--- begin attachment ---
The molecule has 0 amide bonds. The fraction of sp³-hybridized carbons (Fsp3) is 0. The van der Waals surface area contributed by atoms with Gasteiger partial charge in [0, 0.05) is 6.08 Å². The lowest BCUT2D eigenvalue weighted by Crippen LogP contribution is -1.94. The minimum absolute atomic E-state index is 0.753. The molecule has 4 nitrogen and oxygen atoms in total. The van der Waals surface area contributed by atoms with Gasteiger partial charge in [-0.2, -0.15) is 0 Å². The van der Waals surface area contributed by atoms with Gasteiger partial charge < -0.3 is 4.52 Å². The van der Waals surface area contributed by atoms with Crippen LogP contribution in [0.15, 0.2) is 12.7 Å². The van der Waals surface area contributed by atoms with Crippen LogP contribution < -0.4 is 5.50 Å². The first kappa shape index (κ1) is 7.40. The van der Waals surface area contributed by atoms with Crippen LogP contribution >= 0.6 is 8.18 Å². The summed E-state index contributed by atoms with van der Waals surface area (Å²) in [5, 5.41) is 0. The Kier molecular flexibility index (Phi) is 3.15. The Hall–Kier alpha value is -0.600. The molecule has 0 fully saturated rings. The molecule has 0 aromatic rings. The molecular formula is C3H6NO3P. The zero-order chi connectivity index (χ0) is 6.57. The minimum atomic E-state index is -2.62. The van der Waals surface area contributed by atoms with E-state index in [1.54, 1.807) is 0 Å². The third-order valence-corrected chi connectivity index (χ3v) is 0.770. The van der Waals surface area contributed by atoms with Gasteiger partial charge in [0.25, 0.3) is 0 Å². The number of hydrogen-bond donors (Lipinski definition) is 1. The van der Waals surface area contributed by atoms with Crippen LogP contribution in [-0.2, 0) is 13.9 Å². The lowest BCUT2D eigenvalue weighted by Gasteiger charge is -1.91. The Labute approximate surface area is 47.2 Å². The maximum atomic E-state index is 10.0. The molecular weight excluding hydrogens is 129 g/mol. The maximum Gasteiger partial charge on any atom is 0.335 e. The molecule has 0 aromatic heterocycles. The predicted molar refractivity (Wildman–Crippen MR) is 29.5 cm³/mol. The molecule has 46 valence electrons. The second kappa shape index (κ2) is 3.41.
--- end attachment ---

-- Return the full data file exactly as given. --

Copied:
The molecule has 0 amide bonds. The fraction of sp³-hybridized carbons (Fsp3) is 0. The van der Waals surface area contributed by atoms with Gasteiger partial charge in [0, 0.05) is 6.08 Å². The lowest BCUT2D eigenvalue weighted by Crippen LogP contribution is -1.94. The minimum absolute atomic E-state index is 0.753. The molecule has 4 nitrogen and oxygen atoms in total. The van der Waals surface area contributed by atoms with Gasteiger partial charge in [-0.2, -0.15) is 0 Å². The van der Waals surface area contributed by atoms with Gasteiger partial charge < -0.3 is 4.52 Å². The van der Waals surface area contributed by atoms with Crippen LogP contribution in [0.15, 0.2) is 12.7 Å². The van der Waals surface area contributed by atoms with Crippen LogP contribution < -0.4 is 5.50 Å². The first kappa shape index (κ1) is 7.40. The van der Waals surface area contributed by atoms with Crippen LogP contribution >= 0.6 is 8.18 Å². The summed E-state index contributed by atoms with van der Waals surface area (Å²) in [5, 5.41) is 0. The Kier molecular flexibility index (Phi) is 3.15. The Hall–Kier alpha value is -0.600. The molecule has 0 fully saturated rings. The molecule has 0 aromatic rings. The molecular formula is C3H6NO3P. The zero-order chi connectivity index (χ0) is 6.57. The minimum atomic E-state index is -2.62. The van der Waals surface area contributed by atoms with E-state index in [1.54, 1.807) is 0 Å². The third-order valence-corrected chi connectivity index (χ3v) is 0.770. The van der Waals surface area contributed by atoms with Gasteiger partial charge in [0.25, 0.3) is 0 Å². The number of hydrogen-bond donors (Lipinski definition) is 1. The van der Waals surface area contributed by atoms with Crippen LogP contribution in [-0.2, 0) is 13.9 Å². The lowest BCUT2D eigenvalue weighted by Gasteiger charge is -1.91. The Labute approximate surface area is 47.2 Å². The maximum atomic E-state index is 10.0. The molecular weight excluding hydrogens is 129 g/mol. The maximum Gasteiger partial charge on any atom is 0.335 e. The molecule has 0 aromatic heterocycles. The predicted molar refractivity (Wildman–Crippen MR) is 29.5 cm³/mol. The molecule has 46 valence electrons. The second kappa shape index (κ2) is 3.41.